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What Are Those Squiggly Black Lines On Roads?

Another great mystery of the universe solved.

author

Tom Hale

Senior Journalist

clockNov 22 2022, 17:32 UTC
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An empty road runs across the desert in California covered in black tar lines.
What are these so-called "tar snakes"? Image credit: Sarnia/Shutterstock.com

If you’ve ever taken a long road trip, there’s a strong chance you’ll have seen those black squiggly lines that cake certain portions of the highway. While these road scars may look messy, they’re typically nothing to worry about. The black lines are simply crack sealing that has been used to patch up the road.

The vast majority of modern roads in the US are paved with asphalt, which is essentially a sticky, black, semi-solid form of petroleum. Cracks can appear in this material for all kinds of reasons, from wear-and-tear or repeated traffic running over it to changes in temperatures causing the material to expand and contract. Water entering the cracks can also cause big trouble for the road surface.

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Among the many different types of cracking, fatigue cracking can often cause the cracks to emerge and spread out in a squiggly, seemingly random-shaped pattern that looks a bit like an alligator’s skin.

Workers apply liquid tar sealant to cracked road.
A tar snake is born. Image credit: ungvar/Shutterstock.com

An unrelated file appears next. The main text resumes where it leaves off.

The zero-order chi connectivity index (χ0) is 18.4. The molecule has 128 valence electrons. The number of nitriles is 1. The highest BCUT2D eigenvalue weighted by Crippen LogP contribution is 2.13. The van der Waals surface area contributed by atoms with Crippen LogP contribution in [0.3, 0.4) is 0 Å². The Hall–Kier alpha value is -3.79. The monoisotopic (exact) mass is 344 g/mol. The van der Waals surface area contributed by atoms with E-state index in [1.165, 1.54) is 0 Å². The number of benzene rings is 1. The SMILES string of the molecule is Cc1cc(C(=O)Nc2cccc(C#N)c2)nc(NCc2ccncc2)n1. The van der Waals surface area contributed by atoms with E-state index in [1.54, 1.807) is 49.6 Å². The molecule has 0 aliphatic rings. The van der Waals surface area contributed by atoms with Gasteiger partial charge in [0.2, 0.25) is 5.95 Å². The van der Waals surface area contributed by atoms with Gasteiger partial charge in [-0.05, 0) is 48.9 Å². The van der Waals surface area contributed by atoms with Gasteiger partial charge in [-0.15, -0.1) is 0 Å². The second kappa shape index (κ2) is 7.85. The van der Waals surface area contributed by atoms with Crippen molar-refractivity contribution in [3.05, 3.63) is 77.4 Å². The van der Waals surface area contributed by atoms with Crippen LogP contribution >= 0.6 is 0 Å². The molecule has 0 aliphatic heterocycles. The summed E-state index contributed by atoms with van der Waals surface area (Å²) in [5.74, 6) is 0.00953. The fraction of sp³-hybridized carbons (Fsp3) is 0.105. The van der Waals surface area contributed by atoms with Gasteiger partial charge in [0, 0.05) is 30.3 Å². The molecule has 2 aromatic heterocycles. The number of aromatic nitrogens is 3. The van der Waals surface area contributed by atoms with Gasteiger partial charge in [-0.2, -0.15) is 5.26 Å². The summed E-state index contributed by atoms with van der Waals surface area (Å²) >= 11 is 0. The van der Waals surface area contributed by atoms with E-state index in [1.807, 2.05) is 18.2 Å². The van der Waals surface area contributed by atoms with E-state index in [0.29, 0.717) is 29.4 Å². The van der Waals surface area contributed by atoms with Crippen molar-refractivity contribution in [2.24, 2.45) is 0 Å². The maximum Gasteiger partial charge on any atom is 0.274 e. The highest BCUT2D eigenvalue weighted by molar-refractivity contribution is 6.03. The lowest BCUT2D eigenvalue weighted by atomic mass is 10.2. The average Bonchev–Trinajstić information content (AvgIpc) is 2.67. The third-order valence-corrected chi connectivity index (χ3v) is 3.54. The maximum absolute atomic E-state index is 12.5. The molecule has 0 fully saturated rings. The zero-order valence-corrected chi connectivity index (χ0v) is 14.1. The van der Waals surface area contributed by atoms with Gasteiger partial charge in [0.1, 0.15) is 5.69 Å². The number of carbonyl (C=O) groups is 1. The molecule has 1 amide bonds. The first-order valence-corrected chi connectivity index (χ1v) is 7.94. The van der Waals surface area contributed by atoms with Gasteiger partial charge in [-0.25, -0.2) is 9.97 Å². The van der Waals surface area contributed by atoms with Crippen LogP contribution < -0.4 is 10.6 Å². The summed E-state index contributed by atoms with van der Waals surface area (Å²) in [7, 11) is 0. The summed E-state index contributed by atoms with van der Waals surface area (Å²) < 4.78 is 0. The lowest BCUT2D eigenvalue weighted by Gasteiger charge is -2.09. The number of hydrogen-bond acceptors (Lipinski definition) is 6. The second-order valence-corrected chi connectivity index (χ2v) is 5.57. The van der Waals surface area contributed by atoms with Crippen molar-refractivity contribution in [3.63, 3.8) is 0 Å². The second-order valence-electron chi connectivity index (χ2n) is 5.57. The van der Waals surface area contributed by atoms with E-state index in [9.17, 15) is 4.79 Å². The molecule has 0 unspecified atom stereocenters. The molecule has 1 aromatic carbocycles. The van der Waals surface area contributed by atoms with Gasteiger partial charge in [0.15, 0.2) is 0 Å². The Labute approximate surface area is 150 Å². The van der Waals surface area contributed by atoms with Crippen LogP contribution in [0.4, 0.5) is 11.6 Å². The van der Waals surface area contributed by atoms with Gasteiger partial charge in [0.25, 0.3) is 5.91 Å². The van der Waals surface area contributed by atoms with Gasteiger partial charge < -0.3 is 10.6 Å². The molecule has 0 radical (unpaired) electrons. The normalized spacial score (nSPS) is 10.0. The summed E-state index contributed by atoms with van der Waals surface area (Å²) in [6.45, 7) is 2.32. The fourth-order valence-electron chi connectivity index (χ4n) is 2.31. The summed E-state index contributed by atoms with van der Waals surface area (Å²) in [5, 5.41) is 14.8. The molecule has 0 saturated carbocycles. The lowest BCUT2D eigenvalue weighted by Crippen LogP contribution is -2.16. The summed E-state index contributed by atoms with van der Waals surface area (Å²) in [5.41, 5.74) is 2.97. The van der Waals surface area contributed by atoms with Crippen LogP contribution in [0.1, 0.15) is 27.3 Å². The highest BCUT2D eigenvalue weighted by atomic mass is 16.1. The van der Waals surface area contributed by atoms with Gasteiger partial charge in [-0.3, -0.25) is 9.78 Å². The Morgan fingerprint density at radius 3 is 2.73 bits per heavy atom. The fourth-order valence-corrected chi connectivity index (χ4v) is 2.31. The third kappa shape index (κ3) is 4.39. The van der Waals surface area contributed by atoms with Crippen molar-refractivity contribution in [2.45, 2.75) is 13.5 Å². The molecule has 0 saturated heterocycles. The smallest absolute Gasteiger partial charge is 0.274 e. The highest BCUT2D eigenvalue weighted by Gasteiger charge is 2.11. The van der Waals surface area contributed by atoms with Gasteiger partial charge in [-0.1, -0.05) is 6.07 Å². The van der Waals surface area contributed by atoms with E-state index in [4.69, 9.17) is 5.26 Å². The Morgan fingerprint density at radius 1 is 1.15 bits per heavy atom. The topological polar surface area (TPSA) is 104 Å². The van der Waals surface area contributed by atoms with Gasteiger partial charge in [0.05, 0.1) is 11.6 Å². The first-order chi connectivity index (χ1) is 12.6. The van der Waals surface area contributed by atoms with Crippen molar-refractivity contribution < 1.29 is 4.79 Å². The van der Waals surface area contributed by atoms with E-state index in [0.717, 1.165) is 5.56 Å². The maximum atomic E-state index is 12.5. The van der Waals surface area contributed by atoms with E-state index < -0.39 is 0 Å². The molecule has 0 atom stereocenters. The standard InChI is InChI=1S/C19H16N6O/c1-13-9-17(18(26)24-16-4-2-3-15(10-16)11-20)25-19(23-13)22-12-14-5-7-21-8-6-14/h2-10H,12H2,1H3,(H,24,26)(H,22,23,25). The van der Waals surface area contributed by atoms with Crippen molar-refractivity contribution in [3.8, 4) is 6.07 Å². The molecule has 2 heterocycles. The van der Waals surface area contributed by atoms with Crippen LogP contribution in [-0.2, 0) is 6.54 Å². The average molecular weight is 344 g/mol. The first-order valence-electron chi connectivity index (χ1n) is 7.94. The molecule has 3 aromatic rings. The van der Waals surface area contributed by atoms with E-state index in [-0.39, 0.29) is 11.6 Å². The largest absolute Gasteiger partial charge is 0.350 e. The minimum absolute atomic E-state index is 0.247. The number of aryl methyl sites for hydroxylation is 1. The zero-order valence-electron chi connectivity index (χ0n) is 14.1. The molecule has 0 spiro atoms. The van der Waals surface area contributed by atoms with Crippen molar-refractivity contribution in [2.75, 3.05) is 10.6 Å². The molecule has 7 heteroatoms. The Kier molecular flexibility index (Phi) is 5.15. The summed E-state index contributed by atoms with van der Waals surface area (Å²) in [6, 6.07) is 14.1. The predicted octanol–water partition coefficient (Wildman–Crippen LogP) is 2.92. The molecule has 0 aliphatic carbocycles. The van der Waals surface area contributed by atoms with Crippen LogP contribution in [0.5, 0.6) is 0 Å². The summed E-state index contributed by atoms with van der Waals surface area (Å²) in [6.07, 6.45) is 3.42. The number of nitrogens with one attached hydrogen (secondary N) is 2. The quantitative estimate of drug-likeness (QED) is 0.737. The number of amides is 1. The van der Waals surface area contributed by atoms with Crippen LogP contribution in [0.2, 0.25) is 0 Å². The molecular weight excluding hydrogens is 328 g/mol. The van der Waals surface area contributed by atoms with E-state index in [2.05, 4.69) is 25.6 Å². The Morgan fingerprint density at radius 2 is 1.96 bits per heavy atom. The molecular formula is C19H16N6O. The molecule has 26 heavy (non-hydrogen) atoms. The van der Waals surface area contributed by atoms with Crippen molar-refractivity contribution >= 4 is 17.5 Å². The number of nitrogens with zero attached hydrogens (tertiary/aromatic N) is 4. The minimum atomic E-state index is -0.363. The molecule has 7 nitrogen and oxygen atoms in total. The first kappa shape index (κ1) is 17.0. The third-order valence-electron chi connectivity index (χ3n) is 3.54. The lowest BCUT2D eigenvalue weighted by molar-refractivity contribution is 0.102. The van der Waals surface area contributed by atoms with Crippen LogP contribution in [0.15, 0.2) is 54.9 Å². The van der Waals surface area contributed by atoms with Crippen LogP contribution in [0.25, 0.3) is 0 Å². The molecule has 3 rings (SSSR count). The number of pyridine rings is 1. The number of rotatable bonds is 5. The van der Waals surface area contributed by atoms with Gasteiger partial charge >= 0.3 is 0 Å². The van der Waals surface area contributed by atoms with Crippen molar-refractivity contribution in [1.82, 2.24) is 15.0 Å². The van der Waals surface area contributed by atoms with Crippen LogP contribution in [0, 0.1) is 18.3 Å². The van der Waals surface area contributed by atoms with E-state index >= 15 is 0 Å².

To fix the unsightly cracks, road repair workers will often use asphalt rubber sealants with added polymers to give more flexibility. The result is a tar-like liquid that is poured over the cracks where it seeps in and sets solid. 

This is done instead of repaving the whole patch of highway, or even overlaying its surface, which will prove very costly for city authorities. As per an old document by Texas A&M University for the state's department of transportation, it costs over $60,000 to overlay a mile of highway, but just $2,500 per mile for crack sealing. Since those figures came from 2008, the price tag is likely to be way higher today, but you can get the picture of how different the cost is. 

While most drivers will encounter no problems cruising over the crack sealant, some motorists believe they can be dangerous. Dubbing the pattern “tar snakes”, they argue that the sealant material can heat up on hot days, becoming more liquid and increasingly slippery. This can be an especially prominent problem for motorbikes, which are more prone to slipping on surfaces.

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If you see a plain of black squiggles approach you on your journey, then there's no need to panic, although some will advise you to slightly drop your speed and keep your attention sharp.


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  • tag
  • Engineering,

  • road,

  • crack,

  • asphalt

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